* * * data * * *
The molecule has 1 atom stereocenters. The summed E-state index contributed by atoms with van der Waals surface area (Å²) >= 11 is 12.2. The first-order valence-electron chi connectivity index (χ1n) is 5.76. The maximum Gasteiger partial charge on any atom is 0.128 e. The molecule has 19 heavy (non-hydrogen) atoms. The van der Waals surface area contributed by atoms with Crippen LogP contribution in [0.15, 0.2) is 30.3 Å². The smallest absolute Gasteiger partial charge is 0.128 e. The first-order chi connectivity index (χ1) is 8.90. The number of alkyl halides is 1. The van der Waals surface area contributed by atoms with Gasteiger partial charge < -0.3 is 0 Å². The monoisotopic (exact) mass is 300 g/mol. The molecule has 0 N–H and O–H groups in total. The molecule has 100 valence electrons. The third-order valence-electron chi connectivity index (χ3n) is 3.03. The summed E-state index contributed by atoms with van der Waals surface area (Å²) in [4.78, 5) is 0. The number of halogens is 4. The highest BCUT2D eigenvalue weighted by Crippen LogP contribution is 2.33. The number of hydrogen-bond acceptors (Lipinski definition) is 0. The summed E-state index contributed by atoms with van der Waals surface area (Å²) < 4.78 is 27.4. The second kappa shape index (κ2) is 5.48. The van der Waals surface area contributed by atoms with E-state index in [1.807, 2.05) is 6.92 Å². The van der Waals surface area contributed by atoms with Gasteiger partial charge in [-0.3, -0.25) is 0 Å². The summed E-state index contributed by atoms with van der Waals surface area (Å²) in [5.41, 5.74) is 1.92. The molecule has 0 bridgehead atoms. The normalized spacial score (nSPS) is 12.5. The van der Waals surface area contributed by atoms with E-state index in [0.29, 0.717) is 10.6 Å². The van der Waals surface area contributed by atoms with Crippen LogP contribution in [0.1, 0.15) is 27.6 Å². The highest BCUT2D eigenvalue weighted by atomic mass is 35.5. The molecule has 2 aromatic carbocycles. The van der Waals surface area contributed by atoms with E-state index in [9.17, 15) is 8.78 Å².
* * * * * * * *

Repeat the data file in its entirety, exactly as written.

The molecule has 1 atom stereocenters. The summed E-state index contributed by atoms with van der Waals surface area (Å²) >= 11 is 12.2. The first-order valence-electron chi connectivity index (χ1n) is 5.76. The maximum Gasteiger partial charge on any atom is 0.128 e. The molecule has 19 heavy (non-hydrogen) atoms. The van der Waals surface area contributed by atoms with Crippen LogP contribution in [0.15, 0.2) is 30.3 Å². The smallest absolute Gasteiger partial charge is 0.128 e. The first-order chi connectivity index (χ1) is 8.90. The number of alkyl halides is 1. The van der Waals surface area contributed by atoms with Gasteiger partial charge < -0.3 is 0 Å². The monoisotopic (exact) mass is 300 g/mol. The molecule has 0 N–H and O–H groups in total. The molecule has 100 valence electrons. The third-order valence-electron chi connectivity index (χ3n) is 3.03. The summed E-state index contributed by atoms with van der Waals surface area (Å²) in [4.78, 5) is 0. The number of halogens is 4. The highest BCUT2D eigenvalue weighted by Crippen LogP contribution is 2.33. The number of hydrogen-bond acceptors (Lipinski definition) is 0. The summed E-state index contributed by atoms with van der Waals surface area (Å²) < 4.78 is 27.4. The second kappa shape index (κ2) is 5.48. The van der Waals surface area contributed by atoms with E-state index in [1.807, 2.05) is 6.92 Å². The van der Waals surface area contributed by atoms with Gasteiger partial charge in [-0.3, -0.25) is 0 Å². The summed E-state index contributed by atoms with van der Waals surface area (Å²) in [5.41, 5.74) is 1.92. The molecule has 0 bridgehead atoms. The normalized spacial score (nSPS) is 12.5. The van der Waals surface area contributed by atoms with E-state index in [0.29, 0.717) is 10.6 Å². The van der Waals surface area contributed by atoms with Crippen LogP contribution in [0.1, 0.15) is 27.6 Å². The highest BCUT2D eigenvalue weighted by atomic mass is 35.5. The molecule has 2 aromatic carbocycles. The van der Waals surface area contributed by atoms with E-state index in [9.17, 15) is 8.78 Å².